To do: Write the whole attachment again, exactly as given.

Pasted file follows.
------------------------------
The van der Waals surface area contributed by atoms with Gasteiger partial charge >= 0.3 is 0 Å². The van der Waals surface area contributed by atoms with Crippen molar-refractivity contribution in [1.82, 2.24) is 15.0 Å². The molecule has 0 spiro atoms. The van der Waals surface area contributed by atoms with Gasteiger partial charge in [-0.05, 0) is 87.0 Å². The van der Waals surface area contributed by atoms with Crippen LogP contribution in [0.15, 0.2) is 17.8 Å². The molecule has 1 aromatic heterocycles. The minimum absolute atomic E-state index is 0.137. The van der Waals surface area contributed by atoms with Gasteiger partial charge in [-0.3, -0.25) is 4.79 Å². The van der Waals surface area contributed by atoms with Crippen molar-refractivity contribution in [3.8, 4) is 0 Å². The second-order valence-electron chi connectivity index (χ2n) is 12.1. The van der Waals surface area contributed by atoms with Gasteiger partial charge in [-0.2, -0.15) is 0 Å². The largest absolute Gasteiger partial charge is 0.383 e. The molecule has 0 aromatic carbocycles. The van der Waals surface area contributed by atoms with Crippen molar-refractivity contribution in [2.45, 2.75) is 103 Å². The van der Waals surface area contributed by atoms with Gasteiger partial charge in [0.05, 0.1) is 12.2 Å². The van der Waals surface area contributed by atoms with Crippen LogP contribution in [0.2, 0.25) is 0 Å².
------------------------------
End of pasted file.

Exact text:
The van der Waals surface area contributed by atoms with Gasteiger partial charge >= 0.3 is 0 Å². The van der Waals surface area contributed by atoms with Crippen molar-refractivity contribution in [1.82, 2.24) is 15.0 Å². The molecule has 0 spiro atoms. The van der Waals surface area contributed by atoms with Gasteiger partial charge in [-0.05, 0) is 87.0 Å². The van der Waals surface area contributed by atoms with Crippen LogP contribution in [0.15, 0.2) is 17.8 Å². The molecule has 1 aromatic heterocycles. The minimum absolute atomic E-state index is 0.137. The van der Waals surface area contributed by atoms with Gasteiger partial charge in [-0.3, -0.25) is 4.79 Å². The van der Waals surface area contributed by atoms with Crippen molar-refractivity contribution in [3.8, 4) is 0 Å². The second-order valence-electron chi connectivity index (χ2n) is 12.1. The van der Waals surface area contributed by atoms with Gasteiger partial charge in [-0.2, -0.15) is 0 Å². The largest absolute Gasteiger partial charge is 0.383 e. The molecule has 0 aromatic carbocycles. The van der Waals surface area contributed by atoms with Crippen molar-refractivity contribution in [2.45, 2.75) is 103 Å². The van der Waals surface area contributed by atoms with Gasteiger partial charge in [0.05, 0.1) is 12.2 Å². The van der Waals surface area contributed by atoms with Crippen LogP contribution in [0.2, 0.25) is 0 Å².